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Unit 3 abg izhar
 

Unit 3 abg izhar

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    Unit 3 abg izhar Unit 3 abg izhar Presentation Transcript

    • UNIT 3TRAINING OBJECTIVES Abg Izhar Abg Ahmad
    • Objective of the UnitUpon completion of this unit, you should be able to: describe the meaning and the need for having training objectives; discuss the factors to consider in selecting objectives; explain the framework for writing objectives; write clear objectives of a training program; and communicating training objectives to others.
    • Introduction Among the topics that need to be covered in this unit are: importance of defining objectives factors to consider in selecting objectives ways to state objectives clearly (framework and the format) examples
    • Objectives: What are they? Expectations: ◦ to learn ◦ to be able to do Outcomes: ◦ from the learning experience Effecting change: ◦ cognitive ◦ affective ◦ psychomotor Measurable: ◦ quantitatively or qualitatively
    • Objectives: Why do we need them?1) Provides a basis for selection or designing of training content and procedures.2) Provides basis for evaluating or assessing the success of the training program.3) Serves as a basis for improving the existing training program4) Provides basis for organizing trainee’s own efforts and activities for the accomplishment of the important training intentions.
    • Frameworks in stating objectives: The issue of how to formulate useful, clear objectives was addressed by the following: 1) Ralph Tyler in the 1940s: ◦ published Basic Principles of Curriculum and Instruction (1949) ◦ addresses the following issues: educational purposes, educational experiences to be provided to attain the purposes, organizing effectively the educational experiences and determing whether these purposes are being attained.
    • Frameworks (Con’t.) 2) Bloom (1956), Krathwohl (1964), Simpson (1972) and their committees: developed Taxonomy of Educational Objectives divided into three parts : cognitive domain, affective domain and psychomotor domain comprise of general and specific categories 3) Robert Mager: tackled how to write objectives published Preparing Objectives for Programmed Instruction (1962), revised (1975) Preparing Instructional Objectives books are short, practical and entertaining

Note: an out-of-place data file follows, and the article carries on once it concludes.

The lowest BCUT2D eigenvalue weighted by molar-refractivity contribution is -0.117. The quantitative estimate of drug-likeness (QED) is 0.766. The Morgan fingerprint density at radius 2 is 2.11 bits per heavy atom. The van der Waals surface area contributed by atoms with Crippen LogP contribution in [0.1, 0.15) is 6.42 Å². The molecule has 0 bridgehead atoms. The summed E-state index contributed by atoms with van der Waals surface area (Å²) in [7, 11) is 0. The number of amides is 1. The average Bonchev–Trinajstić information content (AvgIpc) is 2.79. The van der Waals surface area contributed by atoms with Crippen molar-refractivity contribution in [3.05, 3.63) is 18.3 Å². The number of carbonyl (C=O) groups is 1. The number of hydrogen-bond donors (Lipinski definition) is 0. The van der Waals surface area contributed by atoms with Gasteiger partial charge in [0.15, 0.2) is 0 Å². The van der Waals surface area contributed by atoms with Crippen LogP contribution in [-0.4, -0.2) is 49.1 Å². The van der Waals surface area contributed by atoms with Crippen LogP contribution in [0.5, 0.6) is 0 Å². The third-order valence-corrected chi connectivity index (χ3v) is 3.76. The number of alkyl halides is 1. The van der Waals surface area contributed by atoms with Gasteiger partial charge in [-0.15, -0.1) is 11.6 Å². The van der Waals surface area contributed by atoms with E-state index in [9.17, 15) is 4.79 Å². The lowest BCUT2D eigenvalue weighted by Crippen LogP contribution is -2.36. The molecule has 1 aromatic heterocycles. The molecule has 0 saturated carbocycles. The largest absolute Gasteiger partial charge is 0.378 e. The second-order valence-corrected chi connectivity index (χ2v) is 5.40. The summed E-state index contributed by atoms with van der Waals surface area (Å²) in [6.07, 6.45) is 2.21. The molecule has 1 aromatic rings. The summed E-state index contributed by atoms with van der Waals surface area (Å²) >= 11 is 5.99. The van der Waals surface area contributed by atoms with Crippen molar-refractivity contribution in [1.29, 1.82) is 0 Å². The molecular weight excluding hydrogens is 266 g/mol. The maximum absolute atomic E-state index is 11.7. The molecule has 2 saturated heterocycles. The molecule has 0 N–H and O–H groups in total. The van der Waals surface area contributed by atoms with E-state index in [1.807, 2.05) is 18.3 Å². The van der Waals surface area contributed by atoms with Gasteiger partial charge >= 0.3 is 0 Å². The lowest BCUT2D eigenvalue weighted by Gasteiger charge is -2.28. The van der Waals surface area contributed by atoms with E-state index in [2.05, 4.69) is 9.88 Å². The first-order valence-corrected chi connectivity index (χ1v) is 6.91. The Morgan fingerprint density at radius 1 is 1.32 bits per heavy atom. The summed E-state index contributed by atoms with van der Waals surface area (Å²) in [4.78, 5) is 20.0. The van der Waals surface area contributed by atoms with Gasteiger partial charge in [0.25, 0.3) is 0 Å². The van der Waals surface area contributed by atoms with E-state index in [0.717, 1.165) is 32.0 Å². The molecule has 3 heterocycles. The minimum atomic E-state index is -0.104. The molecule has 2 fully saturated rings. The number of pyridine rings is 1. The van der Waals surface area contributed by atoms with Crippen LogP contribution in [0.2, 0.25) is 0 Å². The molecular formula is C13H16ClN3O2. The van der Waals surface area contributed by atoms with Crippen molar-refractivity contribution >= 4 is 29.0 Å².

• I. Setting Learning Goals 1) Should learning goals statements articulate the outcomes we want to achieve? 2) Recognize that some types of learning differ from others: affective, behavioral and cognitive learning? 3) Is it possible to design the training program with only one of these types of learning or design a program that incorporates all? 4) Are the objectives a response to specific organizational program?
    • Affective Learning: formation of attitudes, feelings and preferences. Goal: when there is a lack of desire to use new knowledge or skills (“won’t do” situation) ◦ want learners to value a certain situation, procedures, or product or be more aware of feelings and reactions to certain issues and new ideas. ◦ Example of affective learning: ◦ in a bank: managers examine to what extent their orientation is customer-focused or inward looking
    • Psychomotor Learning: actual performance of procedures, operations, methods and techniques. Goal: when there is a lack of skill (“can’t do” situation) ◦ want the learners to practice skills that were demonstrates and receive feedback on the performance. Example of behavioral learning: ◦ in research and development seminar: participants practice creative thinking techniques by applying them to problems back on the job
    • Cognitive Learning: acquisition of information and concepts related to course content. Goal: when there is a lack of knowledge (“don’t know” situation). ◦ want the participants not only to comprehend the subject matter but also to analyze and apply it to new situations. Example of cognitive learning: ◦ “The Law and the Workplace” seminar: participants learn the legal definition of sexual harassment and apply it to issues at their jobs.
    •  Training Program that Incorporates All the Learning Goals: lasting change. Example: A short course on understanding group dynamics that devote a session on to the task and maintenance roles that members need to play in groups. The goals are: ◦ identify the current and future preferences for task maintenance roles in a group (affective) ◦ utilize new task and maintenance behaviors when conducting meetings (psychomotor) ◦ differentiate between task and maintenance behaviors exhibited by colleagues at a group meeting (cognitive)
    • II. Selecting Objectives Consider the following: Comprehensiveness and representativeness of the learning outcome: proper balance among the three learning types. basic principles of learning especially adult learning needs: readiness, motivation, retention and transfer value. philosophy of the organization.